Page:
Lagos ---The Presiding Judge, Lagos Judicial Division of the National Industrial Court, His Lordship, Hon. Justice Obaseki-Osaghae has dismissed the case filed by the former trainee of the Nigerian Navy Basic Training School, Adekunle Agboola against the Nigerian Navy, Minister of defence and Attorney General of the Federation in its entirety for being frivolous.
The Court held that Agboola’s has not provided evidence as to how, or which of the provisions of the 1999 Constitution that deals with the right to dignity of the person has been breached; neither has he identified the provisions in the Armed Forces Act that the defendants have breached.
From facts, the claimant- Adekunle Agboola averred that he was recruited into the Nigerian Navy Basic Training School at Port-Harcourt that he dutifully began the training until October 26, 2012, when he had fractured with his left leg, averred that he was taken to the training school sickbay but was not given any medical care that On the 4th day he was referred to a nearby hospital outside the Training School where an X-ray was conducted and was instructed to contact his next of kin.
The claimant averred that while the treatment was on-going, his mother was in frequent contact with the assurance that he would pass out with his colleagues since it was only one month and eighteen days left for passing out parade (POP) when he sustained injury, that after his treatment he has made several efforts to be re-admitted for the purpose of passing out but not successful urged the Court to grant the reliefs sought.
In defence, the defendants stated that the claimant was promptly given first aid treatment at the training school sickbay that the X-ray was conducted at the expense of the Navy that the sickbay in the Training School is not an orthopaedic centre and could not have managed the claimant's injury.
They stated further that a trainee would only be considered for passing out upon fulfilment of the entire training and academic requirements that if the claimant was still interested in joining the Nigerian Navy, he could have re-applied for enlistment.
The Nigerian Navy and Minster of Defence averred that at the time Agboola sustained the injury he was not their employee or fully-fledged personnel, and they are not liable to pay his medical bills.
The claimant’s Counsel Taiwo Olawanle Esq with Amara Nwosu Esq submitted that the defendants owed the claimant a duty of care to provide medical facilities to treat any injury sustained while training as this was forseeable, and were negligent in failing to provide medical assistance to address the claimant’s health condition, and is tantamount to depriving the claimant of his right to life.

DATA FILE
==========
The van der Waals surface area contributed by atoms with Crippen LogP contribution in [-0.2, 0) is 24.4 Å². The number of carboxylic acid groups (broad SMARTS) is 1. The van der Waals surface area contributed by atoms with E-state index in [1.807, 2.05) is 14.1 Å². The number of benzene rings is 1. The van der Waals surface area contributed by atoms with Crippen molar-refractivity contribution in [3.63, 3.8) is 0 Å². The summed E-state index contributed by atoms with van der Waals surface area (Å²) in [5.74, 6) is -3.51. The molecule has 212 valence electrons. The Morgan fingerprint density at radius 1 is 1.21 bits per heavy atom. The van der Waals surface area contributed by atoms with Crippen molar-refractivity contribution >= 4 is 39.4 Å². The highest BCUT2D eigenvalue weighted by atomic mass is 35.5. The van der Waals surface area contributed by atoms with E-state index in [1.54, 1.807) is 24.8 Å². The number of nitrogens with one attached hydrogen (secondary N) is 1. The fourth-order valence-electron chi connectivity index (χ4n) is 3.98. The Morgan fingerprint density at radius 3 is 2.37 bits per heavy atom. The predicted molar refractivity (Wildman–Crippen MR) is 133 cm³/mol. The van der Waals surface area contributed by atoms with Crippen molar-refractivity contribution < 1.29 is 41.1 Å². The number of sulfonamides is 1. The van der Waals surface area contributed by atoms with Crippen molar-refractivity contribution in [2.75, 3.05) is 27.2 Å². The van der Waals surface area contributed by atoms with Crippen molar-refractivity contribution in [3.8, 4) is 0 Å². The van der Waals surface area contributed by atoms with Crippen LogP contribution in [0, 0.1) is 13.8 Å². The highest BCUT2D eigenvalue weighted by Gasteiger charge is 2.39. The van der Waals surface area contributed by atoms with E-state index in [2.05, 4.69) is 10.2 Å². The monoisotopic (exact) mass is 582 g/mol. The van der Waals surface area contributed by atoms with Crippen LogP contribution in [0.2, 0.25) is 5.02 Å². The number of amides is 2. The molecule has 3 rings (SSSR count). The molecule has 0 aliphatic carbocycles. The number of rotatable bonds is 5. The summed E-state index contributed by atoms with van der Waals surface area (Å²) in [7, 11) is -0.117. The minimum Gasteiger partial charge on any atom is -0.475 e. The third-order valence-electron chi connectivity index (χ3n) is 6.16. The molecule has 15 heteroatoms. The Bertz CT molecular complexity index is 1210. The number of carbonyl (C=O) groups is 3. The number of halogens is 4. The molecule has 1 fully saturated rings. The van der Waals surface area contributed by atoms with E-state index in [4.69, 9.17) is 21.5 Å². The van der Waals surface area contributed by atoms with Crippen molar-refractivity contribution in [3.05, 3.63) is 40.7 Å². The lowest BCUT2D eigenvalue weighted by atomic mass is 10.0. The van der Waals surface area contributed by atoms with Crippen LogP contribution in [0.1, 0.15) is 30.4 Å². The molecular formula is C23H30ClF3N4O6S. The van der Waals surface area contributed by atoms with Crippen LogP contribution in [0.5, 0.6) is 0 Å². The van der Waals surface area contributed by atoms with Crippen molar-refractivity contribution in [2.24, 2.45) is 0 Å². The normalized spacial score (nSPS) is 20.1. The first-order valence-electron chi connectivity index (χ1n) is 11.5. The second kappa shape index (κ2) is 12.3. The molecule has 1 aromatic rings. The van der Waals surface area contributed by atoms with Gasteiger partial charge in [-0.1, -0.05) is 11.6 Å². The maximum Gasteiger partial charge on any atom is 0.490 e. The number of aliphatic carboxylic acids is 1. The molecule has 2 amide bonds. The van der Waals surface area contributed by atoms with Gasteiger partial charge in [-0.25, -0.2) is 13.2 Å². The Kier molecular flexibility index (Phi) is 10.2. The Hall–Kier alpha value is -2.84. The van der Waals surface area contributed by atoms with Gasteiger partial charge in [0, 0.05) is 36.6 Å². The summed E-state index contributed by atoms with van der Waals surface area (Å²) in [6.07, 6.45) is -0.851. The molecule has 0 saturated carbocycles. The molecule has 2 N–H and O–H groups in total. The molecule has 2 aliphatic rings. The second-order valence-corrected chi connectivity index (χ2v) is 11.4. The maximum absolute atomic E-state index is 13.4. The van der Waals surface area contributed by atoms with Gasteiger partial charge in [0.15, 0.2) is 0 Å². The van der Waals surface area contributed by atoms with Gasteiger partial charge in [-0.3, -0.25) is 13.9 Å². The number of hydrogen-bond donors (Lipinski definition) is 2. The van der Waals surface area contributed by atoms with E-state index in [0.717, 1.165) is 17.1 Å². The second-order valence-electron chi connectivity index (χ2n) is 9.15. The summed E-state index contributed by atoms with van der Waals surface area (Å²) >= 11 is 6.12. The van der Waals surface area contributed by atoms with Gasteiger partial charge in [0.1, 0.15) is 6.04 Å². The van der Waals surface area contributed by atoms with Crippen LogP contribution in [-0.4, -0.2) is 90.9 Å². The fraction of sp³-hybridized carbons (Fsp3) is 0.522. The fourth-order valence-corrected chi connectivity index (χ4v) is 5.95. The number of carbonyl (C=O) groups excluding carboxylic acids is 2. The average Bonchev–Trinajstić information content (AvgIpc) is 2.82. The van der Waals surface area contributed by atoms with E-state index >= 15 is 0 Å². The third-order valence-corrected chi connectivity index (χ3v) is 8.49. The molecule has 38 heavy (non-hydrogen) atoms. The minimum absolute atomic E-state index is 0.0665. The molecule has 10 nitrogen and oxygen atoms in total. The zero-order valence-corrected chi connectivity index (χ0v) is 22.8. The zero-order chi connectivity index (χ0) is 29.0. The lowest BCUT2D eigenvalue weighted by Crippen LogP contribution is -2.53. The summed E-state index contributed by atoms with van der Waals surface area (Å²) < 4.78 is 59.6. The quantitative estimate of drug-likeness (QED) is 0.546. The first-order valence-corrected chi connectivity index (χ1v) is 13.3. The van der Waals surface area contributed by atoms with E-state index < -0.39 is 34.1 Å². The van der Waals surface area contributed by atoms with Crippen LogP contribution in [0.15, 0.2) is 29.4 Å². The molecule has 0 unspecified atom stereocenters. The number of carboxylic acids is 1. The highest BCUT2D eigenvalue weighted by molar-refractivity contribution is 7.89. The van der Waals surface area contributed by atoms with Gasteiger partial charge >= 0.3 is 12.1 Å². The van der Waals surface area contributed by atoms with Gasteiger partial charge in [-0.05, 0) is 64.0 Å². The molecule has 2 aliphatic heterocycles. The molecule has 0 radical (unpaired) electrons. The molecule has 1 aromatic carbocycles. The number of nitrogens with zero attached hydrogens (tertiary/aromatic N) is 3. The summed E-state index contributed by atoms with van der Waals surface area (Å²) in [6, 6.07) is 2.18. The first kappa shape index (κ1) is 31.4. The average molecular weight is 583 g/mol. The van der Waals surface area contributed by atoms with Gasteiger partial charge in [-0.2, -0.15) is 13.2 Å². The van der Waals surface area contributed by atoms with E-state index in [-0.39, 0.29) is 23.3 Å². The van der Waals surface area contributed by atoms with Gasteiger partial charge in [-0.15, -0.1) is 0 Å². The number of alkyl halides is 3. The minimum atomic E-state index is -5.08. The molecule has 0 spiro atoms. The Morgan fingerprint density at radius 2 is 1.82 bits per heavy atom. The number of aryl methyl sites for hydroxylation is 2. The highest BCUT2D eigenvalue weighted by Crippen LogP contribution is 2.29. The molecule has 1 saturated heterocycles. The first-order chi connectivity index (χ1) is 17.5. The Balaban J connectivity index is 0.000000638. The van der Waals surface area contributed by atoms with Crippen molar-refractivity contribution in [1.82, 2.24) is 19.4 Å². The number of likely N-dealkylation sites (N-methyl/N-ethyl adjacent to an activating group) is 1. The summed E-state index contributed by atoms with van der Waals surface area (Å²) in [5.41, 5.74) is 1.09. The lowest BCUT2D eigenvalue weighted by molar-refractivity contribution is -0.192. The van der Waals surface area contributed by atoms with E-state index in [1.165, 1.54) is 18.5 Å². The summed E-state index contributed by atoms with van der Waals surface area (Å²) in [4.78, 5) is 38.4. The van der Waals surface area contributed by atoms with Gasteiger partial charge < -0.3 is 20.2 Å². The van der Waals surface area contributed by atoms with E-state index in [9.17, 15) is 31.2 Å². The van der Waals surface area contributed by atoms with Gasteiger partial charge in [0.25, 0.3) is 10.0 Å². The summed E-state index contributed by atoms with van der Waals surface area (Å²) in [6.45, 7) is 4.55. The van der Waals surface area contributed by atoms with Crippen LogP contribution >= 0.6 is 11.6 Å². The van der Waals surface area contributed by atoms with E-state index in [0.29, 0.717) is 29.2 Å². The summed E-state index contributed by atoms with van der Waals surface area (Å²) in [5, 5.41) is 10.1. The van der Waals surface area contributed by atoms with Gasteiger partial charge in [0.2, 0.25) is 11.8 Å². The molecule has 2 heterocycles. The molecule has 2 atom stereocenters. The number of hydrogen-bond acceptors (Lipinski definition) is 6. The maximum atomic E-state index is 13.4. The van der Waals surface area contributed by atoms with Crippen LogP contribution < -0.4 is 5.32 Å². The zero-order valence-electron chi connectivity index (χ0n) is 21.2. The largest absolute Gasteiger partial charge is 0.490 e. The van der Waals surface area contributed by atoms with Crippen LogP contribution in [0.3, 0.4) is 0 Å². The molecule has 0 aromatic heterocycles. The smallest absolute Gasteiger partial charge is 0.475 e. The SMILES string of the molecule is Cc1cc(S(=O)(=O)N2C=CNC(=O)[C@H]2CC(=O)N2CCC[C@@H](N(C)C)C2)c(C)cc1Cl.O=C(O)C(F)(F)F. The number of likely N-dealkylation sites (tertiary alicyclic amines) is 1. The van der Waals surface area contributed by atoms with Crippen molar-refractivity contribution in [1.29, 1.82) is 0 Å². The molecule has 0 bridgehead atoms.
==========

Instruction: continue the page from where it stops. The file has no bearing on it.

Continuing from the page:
Delivering the Judgment, the presiding Judge, Justice Obaseki-Osaghae held that the defendants did not refuse to treat the claimant that the treatment the Agboola’s received at the sickbay was the level of medical care the sickbay was capable of providing.
“Under cross-examination, the claimant confirmed that he was issued with the Training School Code of Conduct. In the introduction paragraph, it is stated that “the purpose of this code of conduct is to spell out rules and regulations that bind a Trainee while on training at the Nigerian Navy Basic Training School.
“By the claimant’s own evidence, a trainee must complete the six months training before he is allowed to pass out; and he was in the Training School for 4 months and 2 weeks and did not take the final exam because he was in the sickbay. I find that the claimant was absent for more than 30 days; and that his injury while training militated against the completion of the six (6) month training period, and his ability to sit for the final exam. Both of these are compulsory pre-conditions for being enlisted.
“The claimant could not meet up due to his injury and this led to his automatic withdrawal as provided in Paragraph 22 (e).
“I hold that the defendants were right in refusing the claimant enlistment in the Nigerian Navy as he was not qualified.”